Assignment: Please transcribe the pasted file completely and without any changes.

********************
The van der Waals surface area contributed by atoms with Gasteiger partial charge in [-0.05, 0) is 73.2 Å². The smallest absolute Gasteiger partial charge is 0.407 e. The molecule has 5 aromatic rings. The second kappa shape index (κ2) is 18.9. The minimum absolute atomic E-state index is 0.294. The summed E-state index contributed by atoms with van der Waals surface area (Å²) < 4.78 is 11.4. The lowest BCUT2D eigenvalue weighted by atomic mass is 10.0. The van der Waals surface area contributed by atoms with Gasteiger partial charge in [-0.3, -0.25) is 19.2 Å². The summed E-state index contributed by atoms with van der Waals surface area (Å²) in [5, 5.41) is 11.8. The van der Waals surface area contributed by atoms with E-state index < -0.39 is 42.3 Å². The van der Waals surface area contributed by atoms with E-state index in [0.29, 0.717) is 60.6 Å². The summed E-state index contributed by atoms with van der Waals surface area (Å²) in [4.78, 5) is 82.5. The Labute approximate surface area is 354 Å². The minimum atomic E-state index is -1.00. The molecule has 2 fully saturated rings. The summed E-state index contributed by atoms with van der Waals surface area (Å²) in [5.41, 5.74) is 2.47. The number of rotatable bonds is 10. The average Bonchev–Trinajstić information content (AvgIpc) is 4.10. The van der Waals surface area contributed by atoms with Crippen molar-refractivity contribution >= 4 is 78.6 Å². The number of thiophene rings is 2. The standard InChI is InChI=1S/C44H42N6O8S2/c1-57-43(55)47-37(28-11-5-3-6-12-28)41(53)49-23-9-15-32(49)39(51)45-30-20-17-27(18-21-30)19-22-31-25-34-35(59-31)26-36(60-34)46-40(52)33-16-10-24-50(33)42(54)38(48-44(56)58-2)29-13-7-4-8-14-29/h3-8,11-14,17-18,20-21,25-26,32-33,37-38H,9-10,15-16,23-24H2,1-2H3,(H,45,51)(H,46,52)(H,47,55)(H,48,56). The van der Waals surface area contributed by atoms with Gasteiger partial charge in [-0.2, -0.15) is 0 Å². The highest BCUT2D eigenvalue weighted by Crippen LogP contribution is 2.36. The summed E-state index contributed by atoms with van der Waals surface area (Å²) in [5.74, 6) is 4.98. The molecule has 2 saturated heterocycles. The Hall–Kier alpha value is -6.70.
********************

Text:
The van der Waals surface area contributed by atoms with Gasteiger partial charge in [-0.05, 0) is 73.2 Å². The smallest absolute Gasteiger partial charge is 0.407 e. The molecule has 5 aromatic rings. The second kappa shape index (κ2) is 18.9. The minimum absolute atomic E-state index is 0.294. The summed E-state index contributed by atoms with van der Waals surface area (Å²) < 4.78 is 11.4. The lowest BCUT2D eigenvalue weighted by atomic mass is 10.0. The van der Waals surface area contributed by atoms with Gasteiger partial charge in [-0.3, -0.25) is 19.2 Å². The summed E-state index contributed by atoms with van der Waals surface area (Å²) in [5, 5.41) is 11.8. The van der Waals surface area contributed by atoms with E-state index < -0.39 is 42.3 Å². The van der Waals surface area contributed by atoms with E-state index in [0.29, 0.717) is 60.6 Å². The summed E-state index contributed by atoms with van der Waals surface area (Å²) in [4.78, 5) is 82.5. The Labute approximate surface area is 354 Å². The minimum atomic E-state index is -1.00. The molecule has 2 fully saturated rings. The summed E-state index contributed by atoms with van der Waals surface area (Å²) in [5.41, 5.74) is 2.47. The number of rotatable bonds is 10. The average Bonchev–Trinajstić information content (AvgIpc) is 4.10. The van der Waals surface area contributed by atoms with Crippen molar-refractivity contribution >= 4 is 78.6 Å². The number of thiophene rings is 2. The standard InChI is InChI=1S/C44H42N6O8S2/c1-57-43(55)47-37(28-11-5-3-6-12-28)41(53)49-23-9-15-32(49)39(51)45-30-20-17-27(18-21-30)19-22-31-25-34-35(59-31)26-36(60-34)46-40(52)33-16-10-24-50(33)42(54)38(48-44(56)58-2)29-13-7-4-8-14-29/h3-8,11-14,17-18,20-21,25-26,32-33,37-38H,9-10,15-16,23-24H2,1-2H3,(H,45,51)(H,46,52)(H,47,55)(H,48,56). The van der Waals surface area contributed by atoms with Gasteiger partial charge in [-0.2, -0.15) is 0 Å². The highest BCUT2D eigenvalue weighted by Crippen LogP contribution is 2.36. The summed E-state index contributed by atoms with van der Waals surface area (Å²) in [5.74, 6) is 4.98. The molecule has 2 saturated heterocycles. The Hall–Kier alpha value is -6.70.